A Friday Diversion: Biking & Walking in the U.S. and Europe

bicycling-16-19-mph-very-vigorousThis is my Friday diversion from the usual things I write about. One of my pet peeves is the devotion to the automobile shown by the U.S., California and the Bay Area.

While I like to drive and I am not a biker, I do enjoy walking. I wish I could simply walk to my local grocery store or to the barber or dentist.  But in the Bay Area that is a dangerous activity.  A few months ago I decided to walk to the shopping center which is about a mile from my house.  To get there I had to cross three major streets, the exit and entrance ramps to an Interstate highway, and then navigate a busy parking lot.  There was a sidewalk for part of the trip, but nothing to help me cross the Interstate ramps which proved to be the most  frightening part of my walk. If I were older, disabled, or very young this would have probably been a fatal trip. I vowed never to try it again.

Here in the U.S. cars are both king and queen. Each year in San Francisco and elsewhere there are fights and protests by bikers over the almsot complete lack of accomodation for those who do not have or do not choose to have a car. Every city has built roads and designed parking for automobiles with little concern for other modes of getting around.

Walking in cities like Fremont, Sunnyvale, or Santa Clara is a dangerous and frightening activity. Cars race by, crossing lights are very short for very wide highways, there are no trees for shade. Everything is designed so that cars can speed by without any obstructions. Where there are walkways that go over highways, pedestrians are fenced in so that they will not throw garbage at cars or hurl themselves off. Even new bridge construction omits any walking or bicycling paths in order to save money.

Fremont may be the most walker unfriendly city in the Bay Area. Streets are very wide, mostly treeless, often have no sidewalks or just on one side, and the city planners freely admit the city was designed for the car. Houses are separated from shops and schools by highways and sometimes green belts (that unfortunately are hard to get to) and everyone from kids to seniors has to get around by car or bus.


Perhaps we should take a few pages from the city planners in Europe. Whenever I go to Europe I am delighted to see how many people use bicycles or walk to shop, to go to school, to work and to play. City planners have given much more thought the needs of a variety of people. If you have been to Amsterdam, for example, you have for sure noticed the thousands of bicycles. Everyone has one. When they are not on their bikes they are walking to dinner and to the pub, as they do in many cities in France, England and elsewhere. Italy is filled with crazy drivers, but also has designed roads to accommodate bicycles and walkers.

This morning I stumbled across a great blog for bicyclists called Cyclelicious which has a video about bicycling in Amsterdam. The video here shows a bicycle ride across the city of Utrecht in The Netherlands. The road the biker follows was built by Napoleon when Holland was part of the French Empire in 1812. It stretches 320 miles from Paris to Amsterdam and, at least in Holland, has been redesigned over the years to accommodate bikes and cars safely without either seriously affecting the other.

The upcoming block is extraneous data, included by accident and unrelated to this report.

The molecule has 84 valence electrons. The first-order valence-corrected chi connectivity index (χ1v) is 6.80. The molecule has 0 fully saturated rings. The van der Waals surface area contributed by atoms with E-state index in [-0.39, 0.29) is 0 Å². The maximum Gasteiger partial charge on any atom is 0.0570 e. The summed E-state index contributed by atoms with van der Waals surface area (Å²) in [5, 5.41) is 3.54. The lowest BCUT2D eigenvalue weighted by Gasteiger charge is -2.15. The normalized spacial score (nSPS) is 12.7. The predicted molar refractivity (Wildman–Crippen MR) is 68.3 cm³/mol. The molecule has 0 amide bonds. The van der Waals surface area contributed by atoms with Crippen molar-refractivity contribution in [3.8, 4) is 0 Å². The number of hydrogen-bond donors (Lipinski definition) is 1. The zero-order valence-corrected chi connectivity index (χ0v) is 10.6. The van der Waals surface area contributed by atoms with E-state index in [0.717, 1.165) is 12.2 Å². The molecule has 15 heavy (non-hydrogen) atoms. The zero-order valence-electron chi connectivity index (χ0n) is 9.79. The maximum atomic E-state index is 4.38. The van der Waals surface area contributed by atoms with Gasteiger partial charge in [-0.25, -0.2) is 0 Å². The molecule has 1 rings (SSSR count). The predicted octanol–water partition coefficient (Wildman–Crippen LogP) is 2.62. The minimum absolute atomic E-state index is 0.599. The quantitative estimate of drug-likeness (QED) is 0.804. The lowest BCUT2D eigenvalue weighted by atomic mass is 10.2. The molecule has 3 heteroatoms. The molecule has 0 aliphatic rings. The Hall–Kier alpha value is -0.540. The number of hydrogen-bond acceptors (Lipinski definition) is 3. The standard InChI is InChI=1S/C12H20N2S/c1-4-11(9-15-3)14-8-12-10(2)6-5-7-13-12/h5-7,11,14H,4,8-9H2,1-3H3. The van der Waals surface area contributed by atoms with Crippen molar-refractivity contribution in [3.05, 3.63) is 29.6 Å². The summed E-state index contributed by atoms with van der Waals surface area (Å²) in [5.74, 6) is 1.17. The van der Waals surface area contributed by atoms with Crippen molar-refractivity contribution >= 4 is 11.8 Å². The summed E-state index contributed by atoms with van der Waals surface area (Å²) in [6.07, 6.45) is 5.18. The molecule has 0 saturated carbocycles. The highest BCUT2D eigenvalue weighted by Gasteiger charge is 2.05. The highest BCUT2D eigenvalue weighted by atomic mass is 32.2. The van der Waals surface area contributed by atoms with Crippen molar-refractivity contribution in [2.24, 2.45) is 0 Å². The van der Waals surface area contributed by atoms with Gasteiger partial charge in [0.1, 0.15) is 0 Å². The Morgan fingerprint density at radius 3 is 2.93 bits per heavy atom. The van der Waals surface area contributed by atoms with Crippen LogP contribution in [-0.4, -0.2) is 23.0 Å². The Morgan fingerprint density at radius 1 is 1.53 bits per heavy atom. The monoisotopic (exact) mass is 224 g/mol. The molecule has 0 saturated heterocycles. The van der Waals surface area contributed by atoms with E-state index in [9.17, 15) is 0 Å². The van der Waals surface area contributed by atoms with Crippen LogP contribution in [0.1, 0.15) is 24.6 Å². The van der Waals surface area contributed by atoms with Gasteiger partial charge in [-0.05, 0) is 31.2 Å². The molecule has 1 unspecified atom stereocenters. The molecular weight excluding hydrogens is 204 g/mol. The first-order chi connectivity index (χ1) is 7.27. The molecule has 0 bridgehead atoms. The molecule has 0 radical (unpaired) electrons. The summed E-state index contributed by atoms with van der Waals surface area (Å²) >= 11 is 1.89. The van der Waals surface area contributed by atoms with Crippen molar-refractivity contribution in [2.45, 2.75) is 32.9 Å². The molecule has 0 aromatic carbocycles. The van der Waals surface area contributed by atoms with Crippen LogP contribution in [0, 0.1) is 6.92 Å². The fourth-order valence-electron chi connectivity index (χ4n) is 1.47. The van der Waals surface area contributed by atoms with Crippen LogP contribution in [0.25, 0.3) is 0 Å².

Maybe someday we will find a way here to get walkers, bikers and drivers into harmony.

One Response to “A Friday Diversion: Biking & Walking in the U.S. and Europe”

  1. Joe Murphy says:

    Your comment about daring crossings and inconsiderate motorists applies to the cyclist environment as wellI am fortunate to be able to bike commute on occassion. About half of the 7 mile route is on a bike/walk trail that parallels a commuter train track. Recently the local police have put a radar speed monitor to remind cyclist the speed is 10 MPH. Why ride a bike is your are limited to the speed at whcih you can run?

    15 feet away, cars regularly drive 50+ on a 35 MPH thoroughfare where the drivers have no tolerance for cycles. If not for the bike trail, I would not consider commuting due to this last 3 mile stretch.

    Abundance is one frame to view things through. Greed and independence are two alternatives. American commuinity design has favored larger private spaces and smaller or non-existant public or shared spaces. Hence, the design of large lot residential tracks with no sense of community, no shared service model, no commercial/retail hub as an anchor for social interaction, or local economy.

    I heard Bill McDonough, reknowed architect & urban planner say the suburbs have made a prisoner of anyone below 16 and above ~80 (fill in end of driving age).. Absolutley no place to go with out a car for both age demographics.

    It will be the demand for more community based urban design, the thought leadership of peopel like Bill McDonough and the emerging values of the new generation that will determine how our human mobility within our communties evolve.

    Kevin, keep asking, keep observing. Be part of the change you wish to see.

    As for me, we moved back into the city last year, sold two big cars and got two 30+ MPG vehicles, reduced our commute from 25+ to less than 7, and can walk to three grocery stores, plenty of restaurtants, a concert park, movie theaters and open farmer’s markets, all on sidewalks with pedistrian friendly crossing on the thoroughfares.

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